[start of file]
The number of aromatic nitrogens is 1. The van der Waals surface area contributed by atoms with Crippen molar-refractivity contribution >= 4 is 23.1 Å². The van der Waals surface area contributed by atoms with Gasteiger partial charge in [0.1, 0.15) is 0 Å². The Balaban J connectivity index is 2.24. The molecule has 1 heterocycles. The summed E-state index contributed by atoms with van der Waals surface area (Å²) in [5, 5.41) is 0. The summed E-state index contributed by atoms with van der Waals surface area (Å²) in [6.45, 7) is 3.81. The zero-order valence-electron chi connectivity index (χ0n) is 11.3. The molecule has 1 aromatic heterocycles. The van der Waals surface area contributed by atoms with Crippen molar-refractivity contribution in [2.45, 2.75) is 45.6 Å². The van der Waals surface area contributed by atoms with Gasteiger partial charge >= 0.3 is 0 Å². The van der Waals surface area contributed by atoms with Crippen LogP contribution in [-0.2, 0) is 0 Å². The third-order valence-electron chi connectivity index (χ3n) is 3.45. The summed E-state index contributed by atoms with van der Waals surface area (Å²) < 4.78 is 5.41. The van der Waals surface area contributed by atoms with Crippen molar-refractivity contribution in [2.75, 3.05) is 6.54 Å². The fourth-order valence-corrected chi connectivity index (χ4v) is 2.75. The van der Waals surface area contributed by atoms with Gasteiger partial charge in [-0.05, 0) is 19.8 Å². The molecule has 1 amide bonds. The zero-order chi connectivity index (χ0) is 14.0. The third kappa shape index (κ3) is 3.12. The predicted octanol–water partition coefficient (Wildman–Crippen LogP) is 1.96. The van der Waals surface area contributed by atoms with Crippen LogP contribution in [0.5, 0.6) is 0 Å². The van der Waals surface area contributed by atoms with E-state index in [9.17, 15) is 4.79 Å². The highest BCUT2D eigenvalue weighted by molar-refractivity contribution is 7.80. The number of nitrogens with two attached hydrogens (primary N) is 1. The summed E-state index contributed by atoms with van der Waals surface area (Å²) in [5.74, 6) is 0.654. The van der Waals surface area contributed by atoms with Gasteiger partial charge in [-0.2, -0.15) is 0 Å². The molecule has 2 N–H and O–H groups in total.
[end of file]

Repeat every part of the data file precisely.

The number of aromatic nitrogens is 1. The van der Waals surface area contributed by atoms with Crippen molar-refractivity contribution >= 4 is 23.1 Å². The van der Waals surface area contributed by atoms with Gasteiger partial charge in [0.1, 0.15) is 0 Å². The Balaban J connectivity index is 2.24. The molecule has 1 heterocycles. The summed E-state index contributed by atoms with van der Waals surface area (Å²) in [5, 5.41) is 0. The summed E-state index contributed by atoms with van der Waals surface area (Å²) in [6.45, 7) is 3.81. The zero-order valence-electron chi connectivity index (χ0n) is 11.3. The molecule has 1 aromatic heterocycles. The van der Waals surface area contributed by atoms with Crippen molar-refractivity contribution in [2.45, 2.75) is 45.6 Å². The van der Waals surface area contributed by atoms with Gasteiger partial charge >= 0.3 is 0 Å². The van der Waals surface area contributed by atoms with Crippen LogP contribution in [-0.2, 0) is 0 Å². The third-order valence-electron chi connectivity index (χ3n) is 3.45. The summed E-state index contributed by atoms with van der Waals surface area (Å²) < 4.78 is 5.41. The van der Waals surface area contributed by atoms with Crippen molar-refractivity contribution in [2.75, 3.05) is 6.54 Å². The fourth-order valence-corrected chi connectivity index (χ4v) is 2.75. The van der Waals surface area contributed by atoms with Gasteiger partial charge in [-0.05, 0) is 19.8 Å². The molecule has 1 amide bonds. The zero-order chi connectivity index (χ0) is 14.0. The third kappa shape index (κ3) is 3.12. The predicted octanol–water partition coefficient (Wildman–Crippen LogP) is 1.96. The van der Waals surface area contributed by atoms with Crippen LogP contribution in [0.5, 0.6) is 0 Å². The van der Waals surface area contributed by atoms with E-state index in [9.17, 15) is 4.79 Å². The highest BCUT2D eigenvalue weighted by molar-refractivity contribution is 7.80. The number of nitrogens with two attached hydrogens (primary N) is 1. The summed E-state index contributed by atoms with van der Waals surface area (Å²) in [5.74, 6) is 0.654. The van der Waals surface area contributed by atoms with Gasteiger partial charge in [-0.2, -0.15) is 0 Å². The molecule has 2 N–H and O–H groups in total.